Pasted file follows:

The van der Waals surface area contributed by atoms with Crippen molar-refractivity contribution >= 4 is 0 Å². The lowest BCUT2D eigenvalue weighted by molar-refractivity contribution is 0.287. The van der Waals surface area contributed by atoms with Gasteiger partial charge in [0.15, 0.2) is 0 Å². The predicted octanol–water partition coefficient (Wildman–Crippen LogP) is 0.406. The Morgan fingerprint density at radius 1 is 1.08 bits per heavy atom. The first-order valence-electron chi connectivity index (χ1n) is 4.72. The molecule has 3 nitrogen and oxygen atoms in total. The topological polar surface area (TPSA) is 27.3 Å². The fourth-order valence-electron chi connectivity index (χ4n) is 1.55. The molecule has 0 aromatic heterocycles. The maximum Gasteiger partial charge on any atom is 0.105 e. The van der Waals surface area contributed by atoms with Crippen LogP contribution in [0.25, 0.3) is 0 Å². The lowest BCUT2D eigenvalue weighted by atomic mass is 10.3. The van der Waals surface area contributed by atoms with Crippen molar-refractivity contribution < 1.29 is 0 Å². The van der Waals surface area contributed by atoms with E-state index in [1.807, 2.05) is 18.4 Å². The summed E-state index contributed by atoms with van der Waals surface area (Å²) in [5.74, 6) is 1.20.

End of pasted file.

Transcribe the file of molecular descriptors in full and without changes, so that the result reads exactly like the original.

The van der Waals surface area contributed by atoms with Crippen molar-refractivity contribution >= 4 is 0 Å². The lowest BCUT2D eigenvalue weighted by molar-refractivity contribution is 0.287. The van der Waals surface area contributed by atoms with Gasteiger partial charge in [0.15, 0.2) is 0 Å². The predicted octanol–water partition coefficient (Wildman–Crippen LogP) is 0.406. The Morgan fingerprint density at radius 1 is 1.08 bits per heavy atom. The first-order valence-electron chi connectivity index (χ1n) is 4.72. The molecule has 3 nitrogen and oxygen atoms in total. The topological polar surface area (TPSA) is 27.3 Å². The fourth-order valence-electron chi connectivity index (χ4n) is 1.55. The molecule has 0 aromatic heterocycles. The maximum Gasteiger partial charge on any atom is 0.105 e. The van der Waals surface area contributed by atoms with Crippen LogP contribution in [0.25, 0.3) is 0 Å². The lowest BCUT2D eigenvalue weighted by atomic mass is 10.3. The van der Waals surface area contributed by atoms with Crippen molar-refractivity contribution < 1.29 is 0 Å². The van der Waals surface area contributed by atoms with E-state index in [1.807, 2.05) is 18.4 Å². The summed E-state index contributed by atoms with van der Waals surface area (Å²) in [5.74, 6) is 1.20.